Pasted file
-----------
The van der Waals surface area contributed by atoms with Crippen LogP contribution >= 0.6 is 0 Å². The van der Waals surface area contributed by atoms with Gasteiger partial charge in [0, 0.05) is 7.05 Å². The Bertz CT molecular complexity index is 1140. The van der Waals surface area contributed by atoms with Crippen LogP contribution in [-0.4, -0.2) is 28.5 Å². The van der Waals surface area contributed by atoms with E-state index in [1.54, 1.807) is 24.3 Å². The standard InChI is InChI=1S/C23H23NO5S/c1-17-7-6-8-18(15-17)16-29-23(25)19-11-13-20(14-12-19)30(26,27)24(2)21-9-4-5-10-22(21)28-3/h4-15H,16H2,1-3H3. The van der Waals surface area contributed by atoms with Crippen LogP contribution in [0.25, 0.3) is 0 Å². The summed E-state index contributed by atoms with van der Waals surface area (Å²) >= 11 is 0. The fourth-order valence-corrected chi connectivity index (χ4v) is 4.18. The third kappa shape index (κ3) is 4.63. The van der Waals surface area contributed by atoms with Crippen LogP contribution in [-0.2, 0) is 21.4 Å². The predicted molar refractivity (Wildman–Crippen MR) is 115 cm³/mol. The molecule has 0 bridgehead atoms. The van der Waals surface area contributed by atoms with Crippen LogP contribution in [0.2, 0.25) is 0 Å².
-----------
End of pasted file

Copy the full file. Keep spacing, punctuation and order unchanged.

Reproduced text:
The van der Waals surface area contributed by atoms with Crippen LogP contribution >= 0.6 is 0 Å². The van der Waals surface area contributed by atoms with Gasteiger partial charge in [0, 0.05) is 7.05 Å². The Bertz CT molecular complexity index is 1140. The van der Waals surface area contributed by atoms with Crippen LogP contribution in [-0.4, -0.2) is 28.5 Å². The van der Waals surface area contributed by atoms with E-state index in [1.54, 1.807) is 24.3 Å². The standard InChI is InChI=1S/C23H23NO5S/c1-17-7-6-8-18(15-17)16-29-23(25)19-11-13-20(14-12-19)30(26,27)24(2)21-9-4-5-10-22(21)28-3/h4-15H,16H2,1-3H3. The van der Waals surface area contributed by atoms with Crippen LogP contribution in [0.25, 0.3) is 0 Å². The summed E-state index contributed by atoms with van der Waals surface area (Å²) >= 11 is 0. The fourth-order valence-corrected chi connectivity index (χ4v) is 4.18. The third kappa shape index (κ3) is 4.63. The van der Waals surface area contributed by atoms with Crippen LogP contribution in [-0.2, 0) is 21.4 Å². The predicted molar refractivity (Wildman–Crippen MR) is 115 cm³/mol. The molecule has 0 bridgehead atoms. The van der Waals surface area contributed by atoms with Crippen LogP contribution in [0.2, 0.25) is 0 Å².